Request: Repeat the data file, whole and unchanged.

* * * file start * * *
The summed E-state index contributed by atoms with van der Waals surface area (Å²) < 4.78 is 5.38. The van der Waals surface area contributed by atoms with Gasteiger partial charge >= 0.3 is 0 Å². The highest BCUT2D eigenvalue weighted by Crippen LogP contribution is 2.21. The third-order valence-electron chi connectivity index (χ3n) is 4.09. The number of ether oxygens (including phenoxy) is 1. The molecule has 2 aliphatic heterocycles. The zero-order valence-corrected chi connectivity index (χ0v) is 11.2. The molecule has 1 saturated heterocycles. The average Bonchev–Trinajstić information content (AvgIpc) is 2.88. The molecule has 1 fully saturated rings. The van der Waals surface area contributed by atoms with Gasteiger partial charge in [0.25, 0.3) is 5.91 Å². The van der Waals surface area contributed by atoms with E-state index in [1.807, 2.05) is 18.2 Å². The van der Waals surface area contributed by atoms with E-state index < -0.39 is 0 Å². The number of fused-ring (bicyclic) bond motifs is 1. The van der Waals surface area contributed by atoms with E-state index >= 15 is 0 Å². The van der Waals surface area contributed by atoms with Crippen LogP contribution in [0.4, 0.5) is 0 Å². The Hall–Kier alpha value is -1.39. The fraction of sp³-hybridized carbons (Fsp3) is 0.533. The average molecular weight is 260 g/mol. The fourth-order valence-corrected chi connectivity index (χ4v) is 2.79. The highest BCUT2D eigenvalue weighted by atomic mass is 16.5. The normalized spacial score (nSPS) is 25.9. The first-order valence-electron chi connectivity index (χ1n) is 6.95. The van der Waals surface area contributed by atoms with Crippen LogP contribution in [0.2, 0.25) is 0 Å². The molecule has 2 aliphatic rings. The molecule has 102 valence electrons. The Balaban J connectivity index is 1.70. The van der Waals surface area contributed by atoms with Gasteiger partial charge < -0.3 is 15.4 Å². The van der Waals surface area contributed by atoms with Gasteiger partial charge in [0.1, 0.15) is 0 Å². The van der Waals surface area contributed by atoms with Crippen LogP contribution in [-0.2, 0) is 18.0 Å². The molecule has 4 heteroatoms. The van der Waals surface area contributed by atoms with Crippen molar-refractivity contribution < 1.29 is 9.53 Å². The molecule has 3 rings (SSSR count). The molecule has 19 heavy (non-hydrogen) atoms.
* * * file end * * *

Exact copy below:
The summed E-state index contributed by atoms with van der Waals surface area (Å²) < 4.78 is 5.38. The van der Waals surface area contributed by atoms with Gasteiger partial charge >= 0.3 is 0 Å². The highest BCUT2D eigenvalue weighted by Crippen LogP contribution is 2.21. The third-order valence-electron chi connectivity index (χ3n) is 4.09. The number of ether oxygens (including phenoxy) is 1. The molecule has 2 aliphatic heterocycles. The zero-order valence-corrected chi connectivity index (χ0v) is 11.2. The molecule has 1 saturated heterocycles. The average Bonchev–Trinajstić information content (AvgIpc) is 2.88. The molecule has 1 fully saturated rings. The van der Waals surface area contributed by atoms with Gasteiger partial charge in [0.25, 0.3) is 5.91 Å². The van der Waals surface area contributed by atoms with E-state index in [1.807, 2.05) is 18.2 Å². The van der Waals surface area contributed by atoms with E-state index < -0.39 is 0 Å². The number of fused-ring (bicyclic) bond motifs is 1. The van der Waals surface area contributed by atoms with E-state index >= 15 is 0 Å². The van der Waals surface area contributed by atoms with Crippen LogP contribution in [0.4, 0.5) is 0 Å². The Hall–Kier alpha value is -1.39. The fraction of sp³-hybridized carbons (Fsp3) is 0.533. The average molecular weight is 260 g/mol. The fourth-order valence-corrected chi connectivity index (χ4v) is 2.79. The highest BCUT2D eigenvalue weighted by atomic mass is 16.5. The normalized spacial score (nSPS) is 25.9. The first-order valence-electron chi connectivity index (χ1n) is 6.95. The van der Waals surface area contributed by atoms with Crippen LogP contribution in [0.2, 0.25) is 0 Å². The molecule has 2 aliphatic rings. The molecule has 102 valence electrons. The Balaban J connectivity index is 1.70. The van der Waals surface area contributed by atoms with Gasteiger partial charge < -0.3 is 15.4 Å². The van der Waals surface area contributed by atoms with Gasteiger partial charge in [0.1, 0.15) is 0 Å². The van der Waals surface area contributed by atoms with Crippen LogP contribution in [-0.2, 0) is 18.0 Å². The molecule has 4 heteroatoms. The van der Waals surface area contributed by atoms with Crippen molar-refractivity contribution < 1.29 is 9.53 Å². The molecule has 3 rings (SSSR count). The molecule has 19 heavy (non-hydrogen) atoms.